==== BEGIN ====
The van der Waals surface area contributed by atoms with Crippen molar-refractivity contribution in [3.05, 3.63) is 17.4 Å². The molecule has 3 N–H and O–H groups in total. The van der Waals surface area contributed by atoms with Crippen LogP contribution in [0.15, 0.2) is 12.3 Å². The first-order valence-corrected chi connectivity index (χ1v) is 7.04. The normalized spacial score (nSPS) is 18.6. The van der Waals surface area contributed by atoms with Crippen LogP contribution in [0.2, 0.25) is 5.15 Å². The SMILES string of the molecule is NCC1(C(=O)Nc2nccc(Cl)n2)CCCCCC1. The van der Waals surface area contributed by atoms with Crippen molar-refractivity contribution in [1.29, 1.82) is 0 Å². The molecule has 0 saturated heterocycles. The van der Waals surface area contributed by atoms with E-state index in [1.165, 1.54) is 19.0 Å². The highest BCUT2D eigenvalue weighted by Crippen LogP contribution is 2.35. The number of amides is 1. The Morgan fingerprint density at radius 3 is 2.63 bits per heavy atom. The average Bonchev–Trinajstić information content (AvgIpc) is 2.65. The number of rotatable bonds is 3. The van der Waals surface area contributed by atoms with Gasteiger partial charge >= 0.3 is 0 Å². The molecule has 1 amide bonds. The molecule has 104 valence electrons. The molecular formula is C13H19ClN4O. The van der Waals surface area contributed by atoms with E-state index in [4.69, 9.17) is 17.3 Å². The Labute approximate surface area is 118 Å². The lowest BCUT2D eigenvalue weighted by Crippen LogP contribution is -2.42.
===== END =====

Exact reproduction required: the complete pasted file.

The van der Waals surface area contributed by atoms with Crippen molar-refractivity contribution in [3.05, 3.63) is 17.4 Å². The molecule has 3 N–H and O–H groups in total. The van der Waals surface area contributed by atoms with Crippen LogP contribution in [0.15, 0.2) is 12.3 Å². The first-order valence-corrected chi connectivity index (χ1v) is 7.04. The normalized spacial score (nSPS) is 18.6. The van der Waals surface area contributed by atoms with Crippen LogP contribution in [0.2, 0.25) is 5.15 Å². The SMILES string of the molecule is NCC1(C(=O)Nc2nccc(Cl)n2)CCCCCC1. The van der Waals surface area contributed by atoms with Crippen molar-refractivity contribution in [1.29, 1.82) is 0 Å². The molecule has 0 saturated heterocycles. The van der Waals surface area contributed by atoms with E-state index in [1.165, 1.54) is 19.0 Å². The highest BCUT2D eigenvalue weighted by Crippen LogP contribution is 2.35. The number of amides is 1. The Morgan fingerprint density at radius 3 is 2.63 bits per heavy atom. The average Bonchev–Trinajstić information content (AvgIpc) is 2.65. The number of rotatable bonds is 3. The van der Waals surface area contributed by atoms with Gasteiger partial charge >= 0.3 is 0 Å². The molecule has 1 amide bonds. The molecule has 104 valence electrons. The molecular formula is C13H19ClN4O. The van der Waals surface area contributed by atoms with E-state index in [4.69, 9.17) is 17.3 Å². The Labute approximate surface area is 118 Å². The lowest BCUT2D eigenvalue weighted by Crippen LogP contribution is -2.42.